The first passage of today’s post, comes from the book of Malachi:
13 And this you do as well: You cover the Lord’s altar with tears, with weeping and groaning because he no longer regards the offering or accepts it with favor at your hand. 14 You ask, “Why does he not?” Because the Lord was a witness between you and the wife of your youth, to whom you have been faithless, though she is your companion and your wife by covenant. 15 Did not one God make her?[d] Both flesh and spirit are his.[e] And what does the one God[f] desire? Godly offspring. So look to yourselves, and do not let anyone be faithless to the wife of his youth. 16 For I hate[g] divorce, says the Lord, the God of Israel, and covering one’s garment with violence, says the Lord of hosts. So take heed to yourselves and do not be faithless.
This passage meshes well with this verse from the first letter from St. Peter:
Husbands, in the same way, show consideration for your wives in your life together, paying honor to the woman as the weaker sex,[a] since they too are also heirs of the gracious gift of life—so that nothing may hinder your prayers.
Reviewing both of these passages, one from the Old Testament and one from the New, we can see that God will consider a man’s prayers in light of how he treats his wife. The second passage gives a glimmer of understanding in why this is so: because they are the weaker vessel, a wife has been entrusted to her husband’s care. A woman who marries becomes subordinate to her husband, who has authority over her. But if he should abuse his authority, then he is not only abusing himself, but is flagrantly disobeying God as well. If the third servant who hid his talent was stripped of his wealth and cast away, then what fate awaits the servant who should actually lose or diminish that talent? The message is clear: with great power comes great responsibility, and a husband who abuses his power will find his prayers unanswered.
The second passage is from St. Paul’s Letter to the Colossians:
6 As you therefore have received Christ Jesus the Lord, continue to live your lives[b] in him, 7 rooted and built up in him and established in the faith, just as you were taught, abounding in thanksgiving.
8 See to it that no one takes you captive through philosophy and empty deceit, according to human tradition, according to the elemental spirits of the universe,[c] and not according to Christ. 9 For in him the whole fullness of deity dwells bodily, 10 and you have come to fullness in him, who is the head of every ruler and authority. 11 In him also you were circumcised with a spiritual circumcision,[d] by putting off the body of the flesh in the circumcision of Christ; 12 when you were buried with him in baptism, you were also raised with him through faith in the power of God, who raised him from the dead. 13 And when you were dead in trespasses and the uncircumcision of your flesh, God[e] made you[f] alive together with him, when he forgave us all our trespasses, 14 erasing the record that stood against us with its legal demands. He set this aside, nailing it to the cross. 15 He disarmed[g] the rulers and authorities and made a public example of them, triumphing over them in it.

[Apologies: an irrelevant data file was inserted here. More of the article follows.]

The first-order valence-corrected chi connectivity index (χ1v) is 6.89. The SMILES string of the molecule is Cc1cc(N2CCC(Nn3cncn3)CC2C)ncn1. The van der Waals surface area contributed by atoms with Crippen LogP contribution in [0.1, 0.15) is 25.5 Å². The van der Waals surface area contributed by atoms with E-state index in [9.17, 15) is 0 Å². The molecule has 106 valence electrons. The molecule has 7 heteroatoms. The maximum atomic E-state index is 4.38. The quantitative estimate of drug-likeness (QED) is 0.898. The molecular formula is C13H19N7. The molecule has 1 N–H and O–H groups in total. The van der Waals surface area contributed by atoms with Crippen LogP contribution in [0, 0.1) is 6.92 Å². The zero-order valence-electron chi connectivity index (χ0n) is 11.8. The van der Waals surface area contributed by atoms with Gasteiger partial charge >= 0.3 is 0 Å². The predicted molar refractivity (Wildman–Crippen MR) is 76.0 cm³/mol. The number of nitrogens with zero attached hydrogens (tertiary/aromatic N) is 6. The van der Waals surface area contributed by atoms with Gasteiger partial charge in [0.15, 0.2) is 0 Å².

16 Therefore do not let anyone condemn you in matters of food and drink or of observing festivals, new moons, or sabbaths. 17 These are only a shadow of what is to come, but the substance belongs to Christ. 18 Do not let anyone disqualify you, insisting on self-abasement and worship of angels, dwelling[h] on visions,[i] puffed up without cause by a human way of thinking,[j]19 and not holding fast to the head, from whom the whole body, nourished and held together by its ligaments and sinews, grows with a growth that is from God.
The parts that I have put in bold are the ones I found most relevant. As you can see, Paul was warning the church in Colossus that they needed to beware of worldly thinking. Human tradition infecting the church is not a new phenomenon, it had already begun to infect the church only a few decades after the death of Jesus. Paul’s words seem very timely right now, because worldly philosophies, Feminism being paramount, have replaced Christian Tradition inside most churches. And that second part in bold seems a perfect description of modern day Churchian Women, who are “puffed up” with notions that they are Daughters of the King and the like. Instead of nourishing ourselves with the food of life, we instead fill ourselves with poisons, both worldly and spiritual. Given all of this, it is no wonder that the Church, and our general society, is sick and possibly dying. Until we renounce the world and embrace God, things will only continue to get worse.